About British Traditional Wicca

Wicca, sometimes spelled “Wica,” is the religion of witchcraft. Members of Wicca worship both a Goddess and a God, and hold religious rituals at the time of the Full Moon and at the beginnings and height of the seasons. At these times and others Wiccans practice magic to achieve changes in in the world: to heal the sick, to bring prosperity to themselves and their communities and sometimes for larger causes, such as the ending of a drought or the cessation of wars.

British Traditional Wicca (simply “Traditional Wicca” in Britain) is the oldest form of Wicca, having documented existence from the 1950s and believed by many to be much older (see our “Brief History of British Traditional Wicca”). Wiccans form groups called covens which usually meet outdoors or in one of the members’ homes. They are led by a High Priestess and a High Priest who conduct the rituals, provide study and training and initiate new members. Instructions for rituals and other lore is contained in the Book of Shadows, which is passed down to Wiccans from their teachers.

To become a member of BTW, one must be initiated by another Wiccan. Most BTW practice three levels of membership, called degrees. When a BTW is first initiated, they are at first degree, called “Priest” or “Priestess”. After training and study, the Wiccan may be ritually elevated to the second degree, “High Priest” or “High Priestess”. After additional experience and study, a Wiccan may be elevated to the third and final degree, called “Elder,” which authorizes them to hive, or form a coven of their own.

Requirements for for elevation to the degrees vary somewhat from coven to coven, but most require at least a year of study between. There are no higher degrees: a Wiccan Elder is considered largely autonomous, though in unusual situations they are expected to listen to counsel from their initiators and other Elders in their community.

There are a number of branches of BTW, called traditions. Oldest is the Gardnerian Tradition, which evolved out of the work of Gerald Gardner, a retired English customs official and rubber planter who was also an amateur anthropologist and archaeologist. Gardner claimed to have been initiated into Wicca in 1939. Another branch, Central Valley Wicca, appeared in central California sometime in the 1950s or 1960s. The Alexandrian Tradition, named after its founder Alex Sanders, arrived in England in the 1960s.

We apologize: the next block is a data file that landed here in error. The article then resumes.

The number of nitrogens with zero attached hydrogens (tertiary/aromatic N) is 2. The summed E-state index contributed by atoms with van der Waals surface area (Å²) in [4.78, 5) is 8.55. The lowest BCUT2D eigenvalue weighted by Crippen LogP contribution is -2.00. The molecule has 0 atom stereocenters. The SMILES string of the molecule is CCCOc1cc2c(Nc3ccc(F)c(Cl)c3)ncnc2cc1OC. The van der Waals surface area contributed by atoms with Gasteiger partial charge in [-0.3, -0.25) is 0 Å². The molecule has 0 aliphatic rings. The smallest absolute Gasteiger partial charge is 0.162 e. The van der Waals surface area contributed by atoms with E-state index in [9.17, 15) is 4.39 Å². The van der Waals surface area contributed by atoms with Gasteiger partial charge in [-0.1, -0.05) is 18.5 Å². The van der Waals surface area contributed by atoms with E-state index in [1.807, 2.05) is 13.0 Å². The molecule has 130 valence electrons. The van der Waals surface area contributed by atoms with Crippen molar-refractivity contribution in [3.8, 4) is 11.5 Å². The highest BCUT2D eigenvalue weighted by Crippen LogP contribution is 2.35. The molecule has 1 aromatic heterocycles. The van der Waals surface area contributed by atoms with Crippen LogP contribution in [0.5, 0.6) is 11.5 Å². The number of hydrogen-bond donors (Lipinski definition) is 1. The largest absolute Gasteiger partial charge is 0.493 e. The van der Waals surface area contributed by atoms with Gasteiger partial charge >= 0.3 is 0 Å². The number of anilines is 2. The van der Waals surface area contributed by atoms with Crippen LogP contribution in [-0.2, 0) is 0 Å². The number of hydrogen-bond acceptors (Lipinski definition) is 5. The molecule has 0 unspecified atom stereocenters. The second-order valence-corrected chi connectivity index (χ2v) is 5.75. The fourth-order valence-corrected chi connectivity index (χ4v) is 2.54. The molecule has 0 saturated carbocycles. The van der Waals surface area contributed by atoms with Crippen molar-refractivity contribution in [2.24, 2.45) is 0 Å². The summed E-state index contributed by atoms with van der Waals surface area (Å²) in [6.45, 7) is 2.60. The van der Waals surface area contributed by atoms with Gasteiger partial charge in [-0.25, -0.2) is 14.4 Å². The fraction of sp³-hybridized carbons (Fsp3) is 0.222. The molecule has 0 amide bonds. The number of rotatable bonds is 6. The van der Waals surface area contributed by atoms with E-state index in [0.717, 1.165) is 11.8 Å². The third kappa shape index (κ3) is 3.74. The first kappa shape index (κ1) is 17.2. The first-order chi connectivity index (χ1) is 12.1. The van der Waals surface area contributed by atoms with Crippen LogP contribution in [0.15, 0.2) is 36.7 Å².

There is a degree of secrecy in BTW. First and foremost, for the protection of the membership, no one is allowed to divulge the fact that someone is a Wiccan without their express permission. While there has been little overt religious discrimination in recent years in Western countries, Wiccans have lost their jobs or custody of their children because of bosses and judges who disapproved of their religion.

The Wicca are taught that their traditional ways of making magic are truly effective, and do not wish them to be known by those who have not had the proper training in their use and their ethics. Also, BTW do not relish those who have not had the training in the religion and ethics of BTW to claim to be able to teach and practice it.

Many people call themselves Wiccan who have not had the opportunity to be formally initiated into BTW, often attempting to practice something like we do, with varying success. Still, if their attempts are performed ethically and inspired by the love of witchcraft and of the Gods, we wish them well, as there are many pathways to spiritual wholeness.

British Traditional Wicca has had a profound effect on religious belief around the globe. It has been the inspiration for most of modern Western paganism, which has grown from a few dozen traditions in the 1950s to hundreds of thousands today.